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CCR: Paint the Town Teal for Sexual Assault Awareness Month

by SOPHIE SIELEN, County Coordinator/Victim Advocate, Family Services Sexual Assault Center

April – as Sexual Assault Awareness Month – provides an opportunity for additional collaboration to show support for survivors of sexual violence. The Sexual Assault Center (SAC) has worked with community partners throughout Door County to provide support to survivors of sexual violence, no matter where they are on their healing journey. 

The SAC – a program that’s available through Family Services – provides support to survivors of sexual violence throughout northeastern Wisconsin, and Door County is one of four counties that it serves. Throughout the year, advocates at the SAC provide free, confidential support services to survivors of sexual violence – 1,412 clients in 2022. 

These services include one-to-one support at the hospital and throughout the legal process, information and support groups, and prevention education at schools and organizations throughout the community. 

This year, all four of the counties served are participating in Paint the Town Teal. The color teal is used because it’s the color of sexual-assault awareness. Here in Door County, the SAC is working with coffee shops and businesses to show awareness and support for survivors of sexual violence, and community members are encouraged to watch for teal in the community and to notice which businesses are participating by painting teal ribbons on their windows. Business proprietors who would like to show support should feel free to paint a teal ribbon in their window.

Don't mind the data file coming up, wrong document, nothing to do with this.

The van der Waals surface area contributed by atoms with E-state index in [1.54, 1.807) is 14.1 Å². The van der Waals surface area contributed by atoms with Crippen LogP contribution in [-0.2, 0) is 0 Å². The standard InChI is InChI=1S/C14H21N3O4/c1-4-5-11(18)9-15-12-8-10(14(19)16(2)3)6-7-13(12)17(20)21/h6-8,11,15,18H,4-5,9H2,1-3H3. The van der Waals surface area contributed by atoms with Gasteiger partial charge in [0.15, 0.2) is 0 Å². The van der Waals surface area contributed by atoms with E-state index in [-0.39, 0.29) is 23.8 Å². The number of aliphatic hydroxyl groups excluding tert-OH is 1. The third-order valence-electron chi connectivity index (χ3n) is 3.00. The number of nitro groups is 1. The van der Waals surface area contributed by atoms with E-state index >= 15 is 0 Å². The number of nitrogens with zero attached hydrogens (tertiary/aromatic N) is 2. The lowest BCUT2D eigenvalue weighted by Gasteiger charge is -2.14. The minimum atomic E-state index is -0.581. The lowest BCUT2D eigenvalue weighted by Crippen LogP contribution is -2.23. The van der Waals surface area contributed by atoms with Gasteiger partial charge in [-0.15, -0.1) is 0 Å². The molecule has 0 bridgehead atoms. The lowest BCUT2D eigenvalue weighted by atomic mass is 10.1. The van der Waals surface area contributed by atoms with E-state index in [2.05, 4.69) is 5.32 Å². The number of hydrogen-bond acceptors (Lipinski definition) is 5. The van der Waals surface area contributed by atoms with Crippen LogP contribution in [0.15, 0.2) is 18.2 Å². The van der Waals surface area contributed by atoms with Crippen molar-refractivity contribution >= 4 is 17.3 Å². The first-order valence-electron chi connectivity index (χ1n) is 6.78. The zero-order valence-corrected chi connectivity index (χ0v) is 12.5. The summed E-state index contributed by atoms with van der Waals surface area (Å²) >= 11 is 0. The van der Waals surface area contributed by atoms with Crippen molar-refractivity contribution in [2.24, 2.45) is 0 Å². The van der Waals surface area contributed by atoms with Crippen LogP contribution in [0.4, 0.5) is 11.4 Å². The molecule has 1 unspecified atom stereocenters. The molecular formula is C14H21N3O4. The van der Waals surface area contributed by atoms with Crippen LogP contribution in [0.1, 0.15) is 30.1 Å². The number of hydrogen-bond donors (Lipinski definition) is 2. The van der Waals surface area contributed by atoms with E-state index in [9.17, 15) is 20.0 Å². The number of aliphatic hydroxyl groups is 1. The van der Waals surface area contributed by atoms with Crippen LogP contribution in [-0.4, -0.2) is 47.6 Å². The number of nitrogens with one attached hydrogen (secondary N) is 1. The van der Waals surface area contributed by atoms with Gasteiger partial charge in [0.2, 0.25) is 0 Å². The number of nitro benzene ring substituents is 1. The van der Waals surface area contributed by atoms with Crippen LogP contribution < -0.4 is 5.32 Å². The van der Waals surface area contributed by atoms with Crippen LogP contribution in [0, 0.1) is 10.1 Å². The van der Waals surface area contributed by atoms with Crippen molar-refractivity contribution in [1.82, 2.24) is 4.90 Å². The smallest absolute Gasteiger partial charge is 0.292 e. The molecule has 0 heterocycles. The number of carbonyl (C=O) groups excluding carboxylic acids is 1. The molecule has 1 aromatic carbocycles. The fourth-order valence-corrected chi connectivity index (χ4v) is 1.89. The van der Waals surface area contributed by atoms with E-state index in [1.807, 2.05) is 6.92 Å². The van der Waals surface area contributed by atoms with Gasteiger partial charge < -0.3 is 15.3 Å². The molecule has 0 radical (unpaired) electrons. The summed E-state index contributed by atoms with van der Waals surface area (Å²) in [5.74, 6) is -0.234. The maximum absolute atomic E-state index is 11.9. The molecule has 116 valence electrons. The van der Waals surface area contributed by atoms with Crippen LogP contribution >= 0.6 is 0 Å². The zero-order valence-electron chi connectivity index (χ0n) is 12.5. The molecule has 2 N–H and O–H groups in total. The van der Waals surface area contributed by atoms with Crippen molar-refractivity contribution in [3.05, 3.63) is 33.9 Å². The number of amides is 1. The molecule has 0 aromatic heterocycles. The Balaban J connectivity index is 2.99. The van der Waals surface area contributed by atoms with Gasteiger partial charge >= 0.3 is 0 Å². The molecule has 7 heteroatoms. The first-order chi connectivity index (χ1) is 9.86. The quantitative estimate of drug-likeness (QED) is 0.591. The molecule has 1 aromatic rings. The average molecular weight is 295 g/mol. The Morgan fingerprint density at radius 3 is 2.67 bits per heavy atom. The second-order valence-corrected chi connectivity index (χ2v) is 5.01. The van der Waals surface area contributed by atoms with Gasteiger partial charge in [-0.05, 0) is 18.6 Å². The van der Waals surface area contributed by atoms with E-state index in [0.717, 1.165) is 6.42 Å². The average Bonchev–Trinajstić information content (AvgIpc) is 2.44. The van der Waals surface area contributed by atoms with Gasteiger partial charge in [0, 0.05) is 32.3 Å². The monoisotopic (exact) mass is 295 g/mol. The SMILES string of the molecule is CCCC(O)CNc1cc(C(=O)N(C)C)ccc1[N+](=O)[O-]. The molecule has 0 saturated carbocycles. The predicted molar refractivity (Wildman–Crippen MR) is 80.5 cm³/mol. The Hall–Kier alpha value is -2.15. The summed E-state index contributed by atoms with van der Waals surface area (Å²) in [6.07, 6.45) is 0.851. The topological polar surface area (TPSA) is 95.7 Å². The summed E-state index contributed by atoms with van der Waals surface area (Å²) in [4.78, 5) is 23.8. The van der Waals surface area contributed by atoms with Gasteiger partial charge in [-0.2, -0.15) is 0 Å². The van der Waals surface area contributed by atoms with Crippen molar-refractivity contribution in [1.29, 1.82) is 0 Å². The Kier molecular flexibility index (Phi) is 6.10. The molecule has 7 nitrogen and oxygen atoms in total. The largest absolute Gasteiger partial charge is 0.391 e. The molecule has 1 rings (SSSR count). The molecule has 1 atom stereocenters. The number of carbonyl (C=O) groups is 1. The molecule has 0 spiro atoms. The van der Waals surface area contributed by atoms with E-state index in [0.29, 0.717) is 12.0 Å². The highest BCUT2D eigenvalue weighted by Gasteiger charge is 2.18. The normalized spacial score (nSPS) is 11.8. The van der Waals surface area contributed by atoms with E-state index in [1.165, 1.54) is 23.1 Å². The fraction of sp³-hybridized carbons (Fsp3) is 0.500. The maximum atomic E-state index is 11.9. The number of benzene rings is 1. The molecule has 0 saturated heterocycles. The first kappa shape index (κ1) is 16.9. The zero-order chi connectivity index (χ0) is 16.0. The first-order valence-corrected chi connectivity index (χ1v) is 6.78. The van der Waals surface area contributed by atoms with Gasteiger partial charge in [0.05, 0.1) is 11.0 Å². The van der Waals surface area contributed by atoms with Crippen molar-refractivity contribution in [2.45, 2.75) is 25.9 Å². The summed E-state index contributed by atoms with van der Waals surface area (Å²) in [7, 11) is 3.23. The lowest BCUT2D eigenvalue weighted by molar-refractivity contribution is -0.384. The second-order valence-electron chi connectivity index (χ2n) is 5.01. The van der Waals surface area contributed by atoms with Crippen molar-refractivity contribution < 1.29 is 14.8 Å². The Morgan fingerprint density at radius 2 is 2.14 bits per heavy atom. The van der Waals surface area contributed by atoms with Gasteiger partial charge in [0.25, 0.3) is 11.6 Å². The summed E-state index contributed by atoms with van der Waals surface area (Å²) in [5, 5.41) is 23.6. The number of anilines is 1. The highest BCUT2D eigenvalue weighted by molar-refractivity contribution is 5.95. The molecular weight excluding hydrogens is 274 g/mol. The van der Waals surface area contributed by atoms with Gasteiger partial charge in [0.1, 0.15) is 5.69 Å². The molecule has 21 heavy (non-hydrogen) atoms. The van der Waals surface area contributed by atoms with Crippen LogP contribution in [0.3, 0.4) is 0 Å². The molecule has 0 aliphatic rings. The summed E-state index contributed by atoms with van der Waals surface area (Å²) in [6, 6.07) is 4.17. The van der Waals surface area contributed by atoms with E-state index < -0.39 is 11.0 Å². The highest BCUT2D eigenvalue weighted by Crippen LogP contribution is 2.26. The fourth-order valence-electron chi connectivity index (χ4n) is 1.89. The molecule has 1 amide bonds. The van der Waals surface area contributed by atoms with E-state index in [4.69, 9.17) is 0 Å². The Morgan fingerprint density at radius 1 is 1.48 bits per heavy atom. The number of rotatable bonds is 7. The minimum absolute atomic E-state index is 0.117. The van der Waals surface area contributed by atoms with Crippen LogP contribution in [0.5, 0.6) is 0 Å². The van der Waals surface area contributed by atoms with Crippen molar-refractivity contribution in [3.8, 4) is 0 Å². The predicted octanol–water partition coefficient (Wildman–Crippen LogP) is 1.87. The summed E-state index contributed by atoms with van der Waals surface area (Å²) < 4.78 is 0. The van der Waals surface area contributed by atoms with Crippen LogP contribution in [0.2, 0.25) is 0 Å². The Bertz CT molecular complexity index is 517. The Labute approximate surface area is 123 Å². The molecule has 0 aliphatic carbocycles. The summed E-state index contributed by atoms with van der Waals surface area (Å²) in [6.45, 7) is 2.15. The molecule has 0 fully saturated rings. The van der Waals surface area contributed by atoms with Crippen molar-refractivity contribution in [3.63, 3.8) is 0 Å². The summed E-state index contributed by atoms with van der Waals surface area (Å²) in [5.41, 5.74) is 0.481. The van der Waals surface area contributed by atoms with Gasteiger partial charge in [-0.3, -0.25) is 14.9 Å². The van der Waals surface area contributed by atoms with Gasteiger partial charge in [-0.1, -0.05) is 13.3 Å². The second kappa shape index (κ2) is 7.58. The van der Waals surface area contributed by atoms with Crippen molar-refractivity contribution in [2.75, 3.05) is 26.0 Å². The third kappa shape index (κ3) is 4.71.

Another important aspect of Sexual Assault Awareness Month is community education about the issues related to sexual violence and how it affects Door County. Unfortunately, just like any other community, sexual violence occurs throughout the county, and the majority of abusers are known to the victim. According to RAIIN.org, eight out of 10 survivors know their perpetrator. In cases of child sexual abuse, 93% of the time, the perpetrator is someone the child knew and often trusted. 

These statistics demonstrate why it’s critical to believe and support victims when they disclose sexual assaults. Less than 10% of sexual-assault reports are considered false reports, and it is understood that only about three out of 10 sexual-assault crimes end up being reported because of reasons such as embarrassment, shame, fear and others.

If you or someone you know has been a victim of sexual violence, the SAC wants you to know that you are believed, that what happened to you is not your fault, and that it is never too late to speak to an advocate about what you went through.

To get more information about sexual violence in Door County or speak with an advocate, call 920.746.8996.

This article is brought to you in part by the Door County Coordinated Community Response (CCR) to Domestic Violence and Sexual Assault Teams and the Door County Elder and Adult-at-Risk Interdisciplinary Team.